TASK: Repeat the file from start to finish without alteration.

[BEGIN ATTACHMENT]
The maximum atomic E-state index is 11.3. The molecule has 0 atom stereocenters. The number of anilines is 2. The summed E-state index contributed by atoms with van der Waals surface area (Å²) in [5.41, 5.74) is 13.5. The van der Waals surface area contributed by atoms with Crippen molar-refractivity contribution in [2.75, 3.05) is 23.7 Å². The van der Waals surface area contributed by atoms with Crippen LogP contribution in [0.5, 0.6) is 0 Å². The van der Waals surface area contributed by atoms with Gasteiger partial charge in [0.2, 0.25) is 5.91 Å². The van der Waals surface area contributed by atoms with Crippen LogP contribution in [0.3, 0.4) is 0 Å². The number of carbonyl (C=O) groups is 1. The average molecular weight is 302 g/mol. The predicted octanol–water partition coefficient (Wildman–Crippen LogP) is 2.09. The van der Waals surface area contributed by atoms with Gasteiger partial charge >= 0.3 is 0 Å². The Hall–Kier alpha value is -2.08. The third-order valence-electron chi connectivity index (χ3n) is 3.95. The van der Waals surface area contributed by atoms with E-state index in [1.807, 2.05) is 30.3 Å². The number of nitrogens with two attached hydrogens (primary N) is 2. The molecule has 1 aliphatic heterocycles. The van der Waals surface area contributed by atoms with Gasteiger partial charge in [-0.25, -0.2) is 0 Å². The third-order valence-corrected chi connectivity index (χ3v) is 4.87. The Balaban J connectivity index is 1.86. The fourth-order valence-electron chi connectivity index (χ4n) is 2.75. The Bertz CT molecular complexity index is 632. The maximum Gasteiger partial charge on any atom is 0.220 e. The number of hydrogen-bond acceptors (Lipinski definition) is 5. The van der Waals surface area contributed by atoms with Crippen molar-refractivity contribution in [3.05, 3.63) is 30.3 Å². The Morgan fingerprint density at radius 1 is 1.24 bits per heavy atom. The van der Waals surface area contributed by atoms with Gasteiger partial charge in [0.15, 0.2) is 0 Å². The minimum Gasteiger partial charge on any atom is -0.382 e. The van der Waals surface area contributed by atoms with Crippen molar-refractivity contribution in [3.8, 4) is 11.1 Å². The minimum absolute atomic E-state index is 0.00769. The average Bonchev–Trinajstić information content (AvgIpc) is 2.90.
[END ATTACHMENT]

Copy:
The maximum atomic E-state index is 11.3. The molecule has 0 atom stereocenters. The number of anilines is 2. The summed E-state index contributed by atoms with van der Waals surface area (Å²) in [5.41, 5.74) is 13.5. The van der Waals surface area contributed by atoms with Crippen molar-refractivity contribution in [2.75, 3.05) is 23.7 Å². The van der Waals surface area contributed by atoms with Crippen LogP contribution in [0.5, 0.6) is 0 Å². The van der Waals surface area contributed by atoms with Gasteiger partial charge in [0.2, 0.25) is 5.91 Å². The van der Waals surface area contributed by atoms with Crippen LogP contribution in [0.3, 0.4) is 0 Å². The number of carbonyl (C=O) groups is 1. The average molecular weight is 302 g/mol. The predicted octanol–water partition coefficient (Wildman–Crippen LogP) is 2.09. The van der Waals surface area contributed by atoms with Gasteiger partial charge >= 0.3 is 0 Å². The Hall–Kier alpha value is -2.08. The third-order valence-electron chi connectivity index (χ3n) is 3.95. The van der Waals surface area contributed by atoms with E-state index in [1.807, 2.05) is 30.3 Å². The number of nitrogens with two attached hydrogens (primary N) is 2. The molecule has 1 aliphatic heterocycles. The van der Waals surface area contributed by atoms with Gasteiger partial charge in [-0.25, -0.2) is 0 Å². The third-order valence-corrected chi connectivity index (χ3v) is 4.87. The Balaban J connectivity index is 1.86. The fourth-order valence-electron chi connectivity index (χ4n) is 2.75. The Bertz CT molecular complexity index is 632. The maximum Gasteiger partial charge on any atom is 0.220 e. The number of hydrogen-bond acceptors (Lipinski definition) is 5. The van der Waals surface area contributed by atoms with Crippen molar-refractivity contribution in [3.05, 3.63) is 30.3 Å². The Morgan fingerprint density at radius 1 is 1.24 bits per heavy atom. The van der Waals surface area contributed by atoms with Gasteiger partial charge in [0.15, 0.2) is 0 Å². The minimum Gasteiger partial charge on any atom is -0.382 e. The van der Waals surface area contributed by atoms with Crippen molar-refractivity contribution in [3.8, 4) is 11.1 Å². The minimum absolute atomic E-state index is 0.00769. The average Bonchev–Trinajstić information content (AvgIpc) is 2.90.